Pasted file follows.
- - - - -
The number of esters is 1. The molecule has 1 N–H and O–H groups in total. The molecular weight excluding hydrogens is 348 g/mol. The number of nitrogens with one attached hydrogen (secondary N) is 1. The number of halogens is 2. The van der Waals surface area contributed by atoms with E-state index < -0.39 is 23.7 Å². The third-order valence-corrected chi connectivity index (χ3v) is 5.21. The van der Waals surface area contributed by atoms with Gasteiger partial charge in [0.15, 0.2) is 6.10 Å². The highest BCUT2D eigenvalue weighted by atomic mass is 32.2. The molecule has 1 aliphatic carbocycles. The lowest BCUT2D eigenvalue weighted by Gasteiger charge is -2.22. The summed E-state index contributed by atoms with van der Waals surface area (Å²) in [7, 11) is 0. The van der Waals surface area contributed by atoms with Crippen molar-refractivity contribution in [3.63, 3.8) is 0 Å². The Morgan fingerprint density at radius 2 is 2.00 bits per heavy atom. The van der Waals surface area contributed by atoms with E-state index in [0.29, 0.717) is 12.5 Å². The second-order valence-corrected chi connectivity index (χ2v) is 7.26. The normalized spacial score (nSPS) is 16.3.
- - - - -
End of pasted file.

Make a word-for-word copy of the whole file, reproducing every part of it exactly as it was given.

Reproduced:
The number of esters is 1. The molecule has 1 N–H and O–H groups in total. The molecular weight excluding hydrogens is 348 g/mol. The number of nitrogens with one attached hydrogen (secondary N) is 1. The number of halogens is 2. The van der Waals surface area contributed by atoms with E-state index < -0.39 is 23.7 Å². The third-order valence-corrected chi connectivity index (χ3v) is 5.21. The van der Waals surface area contributed by atoms with Gasteiger partial charge in [0.15, 0.2) is 6.10 Å². The highest BCUT2D eigenvalue weighted by atomic mass is 32.2. The molecule has 1 aliphatic carbocycles. The lowest BCUT2D eigenvalue weighted by Gasteiger charge is -2.22. The summed E-state index contributed by atoms with van der Waals surface area (Å²) in [7, 11) is 0. The van der Waals surface area contributed by atoms with Crippen molar-refractivity contribution in [3.63, 3.8) is 0 Å². The Morgan fingerprint density at radius 2 is 2.00 bits per heavy atom. The van der Waals surface area contributed by atoms with E-state index in [0.29, 0.717) is 12.5 Å². The second-order valence-corrected chi connectivity index (χ2v) is 7.26. The normalized spacial score (nSPS) is 16.3.